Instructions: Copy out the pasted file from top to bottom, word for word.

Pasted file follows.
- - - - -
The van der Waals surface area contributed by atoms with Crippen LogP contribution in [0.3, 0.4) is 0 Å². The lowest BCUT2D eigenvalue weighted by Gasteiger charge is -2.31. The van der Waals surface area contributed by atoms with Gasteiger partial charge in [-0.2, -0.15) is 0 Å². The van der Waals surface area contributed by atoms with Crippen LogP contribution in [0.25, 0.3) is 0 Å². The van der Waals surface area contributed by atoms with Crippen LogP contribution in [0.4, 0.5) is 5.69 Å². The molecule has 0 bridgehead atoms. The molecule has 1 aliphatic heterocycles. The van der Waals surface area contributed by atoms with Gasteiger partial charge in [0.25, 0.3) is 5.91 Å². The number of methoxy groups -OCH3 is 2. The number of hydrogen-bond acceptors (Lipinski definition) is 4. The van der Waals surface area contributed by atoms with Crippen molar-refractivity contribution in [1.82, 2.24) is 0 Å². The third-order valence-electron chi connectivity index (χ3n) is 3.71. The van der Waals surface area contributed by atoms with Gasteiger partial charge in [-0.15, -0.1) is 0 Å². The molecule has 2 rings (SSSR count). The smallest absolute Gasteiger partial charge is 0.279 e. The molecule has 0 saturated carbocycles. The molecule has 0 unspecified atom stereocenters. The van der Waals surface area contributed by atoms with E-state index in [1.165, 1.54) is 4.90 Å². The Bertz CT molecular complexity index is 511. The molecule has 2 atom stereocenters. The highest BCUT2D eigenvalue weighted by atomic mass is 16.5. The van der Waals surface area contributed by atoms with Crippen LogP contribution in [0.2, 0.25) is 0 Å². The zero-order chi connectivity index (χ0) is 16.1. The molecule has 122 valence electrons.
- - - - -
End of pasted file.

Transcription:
The van der Waals surface area contributed by atoms with Crippen LogP contribution in [0.3, 0.4) is 0 Å². The lowest BCUT2D eigenvalue weighted by Gasteiger charge is -2.31. The van der Waals surface area contributed by atoms with Gasteiger partial charge in [-0.2, -0.15) is 0 Å². The van der Waals surface area contributed by atoms with Crippen LogP contribution in [0.25, 0.3) is 0 Å². The van der Waals surface area contributed by atoms with Crippen LogP contribution in [0.4, 0.5) is 5.69 Å². The molecule has 0 bridgehead atoms. The molecule has 1 aliphatic heterocycles. The van der Waals surface area contributed by atoms with Gasteiger partial charge in [0.25, 0.3) is 5.91 Å². The number of methoxy groups -OCH3 is 2. The number of hydrogen-bond acceptors (Lipinski definition) is 4. The van der Waals surface area contributed by atoms with Crippen molar-refractivity contribution in [1.82, 2.24) is 0 Å². The third-order valence-electron chi connectivity index (χ3n) is 3.71. The van der Waals surface area contributed by atoms with Gasteiger partial charge in [-0.15, -0.1) is 0 Å². The molecule has 2 rings (SSSR count). The smallest absolute Gasteiger partial charge is 0.279 e. The molecule has 0 saturated carbocycles. The molecule has 0 unspecified atom stereocenters. The van der Waals surface area contributed by atoms with E-state index in [1.165, 1.54) is 4.90 Å². The Bertz CT molecular complexity index is 511. The molecule has 2 atom stereocenters. The highest BCUT2D eigenvalue weighted by atomic mass is 16.5. The van der Waals surface area contributed by atoms with Crippen LogP contribution in [0.2, 0.25) is 0 Å². The zero-order chi connectivity index (χ0) is 16.1. The molecule has 122 valence electrons.